Service to Country, Service to Clients a Mission for Rocky Saxbe '75
A war veteran, successful politician and record-setting lawyer, Charles “Rocky” Saxbe ’75 says he has always prided himself on his dedication to service. “I’ve always wanted to serve my friends, my community and my country,” he says. The son of William B. Saxbe ’48, former Ohio Attorney General and U.S. Attorney General, has geared his life towards just that.
Rocky spent three years in U.S. Marine Corps following graduation from Southern Methodist University in 1969, including serving in Vietnam. After returning to the U.S., he decided to pursue a law degree. The choice was simple, with both parents being OSU alumni. “I was surprised and delighted to get into OSU,” he says. But that was not as surprising as what would happen next.
The incumbent state representative in Champaign County (Ohio) dropped out of the election and Rocky was asked to step in. “Proud of my father's public service and not unmindful that he too had been elected to the same seat while in law school at Ohio State, I took the plunge,” he says. “By the time that opportunity presented itself, I was in the second semester of my second year,” he says. “I figured I’d be able to do it if I could reach a balance. My attitude was that I’d survived Vietnam – nothing could be harder than that.” Rocky would go on to win a tight five-way primary by fewer than 300 votes, and the general election. He would be re-elected three more times.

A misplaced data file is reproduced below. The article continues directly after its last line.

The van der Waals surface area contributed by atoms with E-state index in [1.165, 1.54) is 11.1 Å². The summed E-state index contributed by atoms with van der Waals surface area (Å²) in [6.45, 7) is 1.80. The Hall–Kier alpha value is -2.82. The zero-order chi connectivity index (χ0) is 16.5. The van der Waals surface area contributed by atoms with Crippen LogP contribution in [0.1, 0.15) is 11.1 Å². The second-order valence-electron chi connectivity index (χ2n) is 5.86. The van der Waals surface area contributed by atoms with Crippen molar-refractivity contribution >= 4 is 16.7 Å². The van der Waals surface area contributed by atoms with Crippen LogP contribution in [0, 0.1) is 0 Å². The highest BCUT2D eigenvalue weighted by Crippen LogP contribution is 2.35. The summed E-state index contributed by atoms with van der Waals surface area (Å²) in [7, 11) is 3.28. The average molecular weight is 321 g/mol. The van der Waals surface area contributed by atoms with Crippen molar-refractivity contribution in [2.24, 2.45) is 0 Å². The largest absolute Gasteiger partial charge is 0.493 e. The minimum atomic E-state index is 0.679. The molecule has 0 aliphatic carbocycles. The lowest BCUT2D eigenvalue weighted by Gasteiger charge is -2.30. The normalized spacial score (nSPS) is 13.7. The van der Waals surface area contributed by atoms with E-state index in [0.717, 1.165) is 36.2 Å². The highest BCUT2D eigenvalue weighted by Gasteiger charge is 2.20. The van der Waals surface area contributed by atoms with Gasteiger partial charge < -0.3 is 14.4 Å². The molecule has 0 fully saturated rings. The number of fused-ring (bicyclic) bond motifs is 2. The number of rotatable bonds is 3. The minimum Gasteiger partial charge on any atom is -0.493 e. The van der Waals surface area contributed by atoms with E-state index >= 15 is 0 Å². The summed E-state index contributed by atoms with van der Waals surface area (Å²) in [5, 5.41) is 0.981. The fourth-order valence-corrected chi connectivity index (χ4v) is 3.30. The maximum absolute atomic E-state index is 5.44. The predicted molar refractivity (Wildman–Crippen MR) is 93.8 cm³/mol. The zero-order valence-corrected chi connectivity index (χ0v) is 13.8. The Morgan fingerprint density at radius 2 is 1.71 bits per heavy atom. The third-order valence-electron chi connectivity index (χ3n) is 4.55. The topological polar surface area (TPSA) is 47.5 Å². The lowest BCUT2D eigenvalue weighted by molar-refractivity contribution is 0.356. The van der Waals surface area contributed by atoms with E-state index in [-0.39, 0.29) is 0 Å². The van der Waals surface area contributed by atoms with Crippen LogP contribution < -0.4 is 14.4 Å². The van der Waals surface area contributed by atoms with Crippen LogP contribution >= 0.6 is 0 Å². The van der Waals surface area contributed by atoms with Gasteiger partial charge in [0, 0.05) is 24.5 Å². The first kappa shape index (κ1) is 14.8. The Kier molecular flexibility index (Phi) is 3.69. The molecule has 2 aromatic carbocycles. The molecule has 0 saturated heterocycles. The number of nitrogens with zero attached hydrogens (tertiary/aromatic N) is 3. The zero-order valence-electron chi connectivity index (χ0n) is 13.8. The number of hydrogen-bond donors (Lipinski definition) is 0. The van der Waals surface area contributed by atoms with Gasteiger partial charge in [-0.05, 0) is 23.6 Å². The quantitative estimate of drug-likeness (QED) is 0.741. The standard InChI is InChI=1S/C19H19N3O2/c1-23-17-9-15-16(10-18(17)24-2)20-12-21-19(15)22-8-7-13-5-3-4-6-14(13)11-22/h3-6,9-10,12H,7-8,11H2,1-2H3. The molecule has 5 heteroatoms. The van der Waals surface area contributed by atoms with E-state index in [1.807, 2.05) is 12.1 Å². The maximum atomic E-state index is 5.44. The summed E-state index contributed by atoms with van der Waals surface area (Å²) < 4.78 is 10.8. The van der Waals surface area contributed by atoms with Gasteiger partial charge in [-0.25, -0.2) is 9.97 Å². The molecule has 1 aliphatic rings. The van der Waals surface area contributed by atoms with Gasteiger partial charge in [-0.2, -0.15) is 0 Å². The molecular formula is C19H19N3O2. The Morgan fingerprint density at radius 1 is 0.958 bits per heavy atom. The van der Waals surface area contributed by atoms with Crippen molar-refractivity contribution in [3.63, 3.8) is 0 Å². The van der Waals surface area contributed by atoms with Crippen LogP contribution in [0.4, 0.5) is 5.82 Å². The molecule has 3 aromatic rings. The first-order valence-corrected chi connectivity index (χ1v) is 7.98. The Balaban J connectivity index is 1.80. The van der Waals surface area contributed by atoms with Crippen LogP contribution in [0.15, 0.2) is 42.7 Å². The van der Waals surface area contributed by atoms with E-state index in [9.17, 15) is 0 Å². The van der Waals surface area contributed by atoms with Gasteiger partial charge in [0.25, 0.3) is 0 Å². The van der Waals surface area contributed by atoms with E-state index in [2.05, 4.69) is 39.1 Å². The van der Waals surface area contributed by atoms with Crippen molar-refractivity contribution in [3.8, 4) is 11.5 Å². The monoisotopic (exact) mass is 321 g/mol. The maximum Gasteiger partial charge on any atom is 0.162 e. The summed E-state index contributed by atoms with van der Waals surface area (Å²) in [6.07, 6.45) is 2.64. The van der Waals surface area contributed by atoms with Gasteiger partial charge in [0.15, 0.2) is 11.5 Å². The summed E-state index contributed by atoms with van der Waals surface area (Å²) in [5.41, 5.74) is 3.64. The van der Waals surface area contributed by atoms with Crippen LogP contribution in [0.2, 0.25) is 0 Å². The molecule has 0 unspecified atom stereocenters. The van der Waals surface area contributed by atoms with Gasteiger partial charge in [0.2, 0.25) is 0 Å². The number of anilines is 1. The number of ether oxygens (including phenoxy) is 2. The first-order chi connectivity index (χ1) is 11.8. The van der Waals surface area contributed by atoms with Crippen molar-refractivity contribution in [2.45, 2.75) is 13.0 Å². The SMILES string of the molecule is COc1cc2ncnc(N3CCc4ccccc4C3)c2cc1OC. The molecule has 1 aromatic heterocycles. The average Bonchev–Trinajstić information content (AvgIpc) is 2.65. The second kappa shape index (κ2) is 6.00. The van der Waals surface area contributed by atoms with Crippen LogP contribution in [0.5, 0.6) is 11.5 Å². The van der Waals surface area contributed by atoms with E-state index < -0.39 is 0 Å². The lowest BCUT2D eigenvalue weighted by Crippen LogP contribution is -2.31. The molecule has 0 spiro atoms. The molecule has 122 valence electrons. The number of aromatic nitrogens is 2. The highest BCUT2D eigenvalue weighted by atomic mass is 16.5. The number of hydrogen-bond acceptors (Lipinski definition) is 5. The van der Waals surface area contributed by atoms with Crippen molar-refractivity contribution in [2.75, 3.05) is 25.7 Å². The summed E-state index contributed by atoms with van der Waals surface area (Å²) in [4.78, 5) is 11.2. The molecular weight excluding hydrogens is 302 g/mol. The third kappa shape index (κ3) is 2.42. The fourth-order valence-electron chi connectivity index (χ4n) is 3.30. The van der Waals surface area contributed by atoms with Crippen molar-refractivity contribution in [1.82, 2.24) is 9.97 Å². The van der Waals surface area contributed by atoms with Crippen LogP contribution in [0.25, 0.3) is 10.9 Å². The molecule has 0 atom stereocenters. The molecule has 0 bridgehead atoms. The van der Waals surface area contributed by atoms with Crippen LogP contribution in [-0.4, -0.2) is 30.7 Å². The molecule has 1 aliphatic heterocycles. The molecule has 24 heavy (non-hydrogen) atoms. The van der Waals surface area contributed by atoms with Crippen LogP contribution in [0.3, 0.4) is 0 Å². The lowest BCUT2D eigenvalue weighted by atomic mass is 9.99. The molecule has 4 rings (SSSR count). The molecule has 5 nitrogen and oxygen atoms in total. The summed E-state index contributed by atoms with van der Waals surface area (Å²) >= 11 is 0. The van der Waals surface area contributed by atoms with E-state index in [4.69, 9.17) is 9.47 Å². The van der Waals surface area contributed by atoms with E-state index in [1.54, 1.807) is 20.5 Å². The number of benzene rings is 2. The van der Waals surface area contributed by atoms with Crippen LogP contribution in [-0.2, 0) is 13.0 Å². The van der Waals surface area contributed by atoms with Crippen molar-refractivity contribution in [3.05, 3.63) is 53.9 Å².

While in office, he set up a small-town practice in Mechanicsburg. “It was a great reintroduction to my community,” he says. “At that point, I’d been away for more than 10 years. I met a lot of good people. It was a true general practice.”
Rocky stayed in politics until 1982, when he lost the race for Ohio attorney general. Jack Chester offered him a job with his firm, now known as Chester Willcox & Saxbe LLP and Rocky has been there ever since.
Though a few years removed from public service, Rocky says the role of lawyers as elected officials has never been more important, yet balancing a private practice with public office has become increasingly difficult.
“Twenty-five years ago it was more appropriate to be a ‘citizen legislator,’ splitting time between the statehouse and the job back in the district, living a life and earning a living like an ordinary citizen … Fewer lawyers are able or interested in splitting their lives between their private and public responsibilities.”
He says he still sees a place for the lawyer – with their understanding and appreciation of why and how the law is made and applied – in public service. “Lawyer legislators with their practical and professional experience can temper the debate and develop workable solutions that will be upheld later by a reviewing court,” he notes.
Since leaving office, Rocky concentrates on corporate litigation and white-collar crime defense, as well as in political and public cases. In 1997, he represented Ohio in the national tobacco litigation, which resulted in a $10 billion settlement. “I don’t expect to top that amount,” he says.
Of course, Rocky says he could not have done any of it were it not for his wife of 35 years, Suzy. They have two children, Sarah and Jake—a 2005 Moritz graduate.
“I never expected to enjoy practicing law, counseling in legal matters as much as I have,” he says. “I’ve developed an appetite, a passion for law.”